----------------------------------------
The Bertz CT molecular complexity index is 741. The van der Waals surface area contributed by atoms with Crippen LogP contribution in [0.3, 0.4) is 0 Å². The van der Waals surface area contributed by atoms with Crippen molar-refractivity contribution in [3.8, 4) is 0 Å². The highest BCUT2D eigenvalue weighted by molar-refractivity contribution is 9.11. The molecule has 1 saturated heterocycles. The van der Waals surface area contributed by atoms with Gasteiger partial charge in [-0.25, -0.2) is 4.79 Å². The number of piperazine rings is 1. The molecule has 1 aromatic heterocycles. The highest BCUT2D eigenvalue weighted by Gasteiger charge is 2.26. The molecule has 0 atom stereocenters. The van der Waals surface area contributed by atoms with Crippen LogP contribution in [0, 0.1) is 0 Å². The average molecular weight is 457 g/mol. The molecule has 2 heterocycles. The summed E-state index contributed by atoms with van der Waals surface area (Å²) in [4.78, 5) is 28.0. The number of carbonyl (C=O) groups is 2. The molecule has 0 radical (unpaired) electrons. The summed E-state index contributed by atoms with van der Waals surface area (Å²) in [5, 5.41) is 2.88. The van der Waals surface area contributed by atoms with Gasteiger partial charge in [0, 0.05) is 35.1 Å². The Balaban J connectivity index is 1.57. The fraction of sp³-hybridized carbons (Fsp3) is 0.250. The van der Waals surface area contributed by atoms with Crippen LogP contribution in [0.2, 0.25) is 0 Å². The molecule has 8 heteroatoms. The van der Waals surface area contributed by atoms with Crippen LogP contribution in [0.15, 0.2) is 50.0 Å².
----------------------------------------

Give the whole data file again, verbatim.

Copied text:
The Bertz CT molecular complexity index is 741. The van der Waals surface area contributed by atoms with Crippen LogP contribution in [0.3, 0.4) is 0 Å². The van der Waals surface area contributed by atoms with Crippen molar-refractivity contribution in [3.8, 4) is 0 Å². The highest BCUT2D eigenvalue weighted by molar-refractivity contribution is 9.11. The molecule has 1 saturated heterocycles. The van der Waals surface area contributed by atoms with Gasteiger partial charge in [-0.25, -0.2) is 4.79 Å². The number of piperazine rings is 1. The molecule has 1 aromatic heterocycles. The highest BCUT2D eigenvalue weighted by Gasteiger charge is 2.26. The molecule has 0 atom stereocenters. The van der Waals surface area contributed by atoms with Crippen LogP contribution in [0, 0.1) is 0 Å². The average molecular weight is 457 g/mol. The molecule has 2 heterocycles. The summed E-state index contributed by atoms with van der Waals surface area (Å²) in [4.78, 5) is 28.0. The number of carbonyl (C=O) groups is 2. The molecule has 0 radical (unpaired) electrons. The summed E-state index contributed by atoms with van der Waals surface area (Å²) in [5, 5.41) is 2.88. The van der Waals surface area contributed by atoms with Gasteiger partial charge in [0, 0.05) is 35.1 Å². The Balaban J connectivity index is 1.57. The fraction of sp³-hybridized carbons (Fsp3) is 0.250. The van der Waals surface area contributed by atoms with Crippen LogP contribution in [0.2, 0.25) is 0 Å². The molecule has 8 heteroatoms. The van der Waals surface area contributed by atoms with Crippen LogP contribution in [0.15, 0.2) is 50.0 Å².